1. Keep skid chains on your tongue; always say less than you think. Cultivate a low, persuasive voice. How you say it counts more than what you say.
2. Make promises sparingly, and keep them faithfully, no matter what it costs.
3. Never let an opportunity pass to say a kind and encouraging word to or about somebody. Praise good work, regardless of who did it. If criticism is needed, criticize helpfully, never spitefully.
4. Be interested in others, their pursuits, their work, their homes and families. Make merry with those who rejoice; with those who weep, mourn. Let everyone you meet, however humble, feel that you regard him as a person of importance.
5. Be cheerful. Don’t burden or depress those around you by dwelling on your minor aches and pains and small disappointments. Remember, everyone is carrying some kind of a load.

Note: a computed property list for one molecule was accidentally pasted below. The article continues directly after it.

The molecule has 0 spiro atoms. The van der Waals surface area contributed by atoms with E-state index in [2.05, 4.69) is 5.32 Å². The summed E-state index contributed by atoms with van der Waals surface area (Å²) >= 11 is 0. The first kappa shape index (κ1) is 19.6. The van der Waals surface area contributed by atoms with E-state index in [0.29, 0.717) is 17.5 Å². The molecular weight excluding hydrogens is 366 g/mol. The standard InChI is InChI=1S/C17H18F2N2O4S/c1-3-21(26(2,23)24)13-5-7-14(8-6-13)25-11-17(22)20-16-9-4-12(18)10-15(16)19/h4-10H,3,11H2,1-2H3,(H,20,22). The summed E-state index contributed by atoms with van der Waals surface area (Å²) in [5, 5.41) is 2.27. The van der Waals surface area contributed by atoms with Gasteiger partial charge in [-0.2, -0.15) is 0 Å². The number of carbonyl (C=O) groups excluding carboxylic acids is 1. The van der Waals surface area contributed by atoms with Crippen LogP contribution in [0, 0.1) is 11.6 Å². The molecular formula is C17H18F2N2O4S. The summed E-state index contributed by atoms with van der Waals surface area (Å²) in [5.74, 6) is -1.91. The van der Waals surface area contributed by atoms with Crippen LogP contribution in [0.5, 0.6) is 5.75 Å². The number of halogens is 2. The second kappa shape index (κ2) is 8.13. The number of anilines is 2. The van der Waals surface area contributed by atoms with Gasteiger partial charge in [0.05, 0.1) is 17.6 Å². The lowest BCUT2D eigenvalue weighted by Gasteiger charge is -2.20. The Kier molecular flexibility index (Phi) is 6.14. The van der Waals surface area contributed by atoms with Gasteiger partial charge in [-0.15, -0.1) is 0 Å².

6. Keep an open mind. Discuss but don’t argue. It is a mark of a superior mind to be able to disagree without being disagreeable.
7. Let your virtues, if you have any, speak for themselves. Refuse to talk of another’s vices. Discourage gossip. It is a waste of valuable time and can be extremely destructive.
8. Be careful of another’s feelings. Wit and humour at the other person’s expense are rarely worth it and may hurt when least expected.
9. Pay no attention to ill-natured remarks about you. Remember, the person who carried the message may not be the most accurate reporter in the world. Simply live so that nobody will believe them. Disordered nerves and bad digestion are a common cause of back-biting.
10. Don’t be too anxious about the credit due you. Do your best, and be patient. Forget about yourself, and let others “remember.” Success is much sweeter that way.
(Ann Landers, Ten Commandments of Getting Along with People)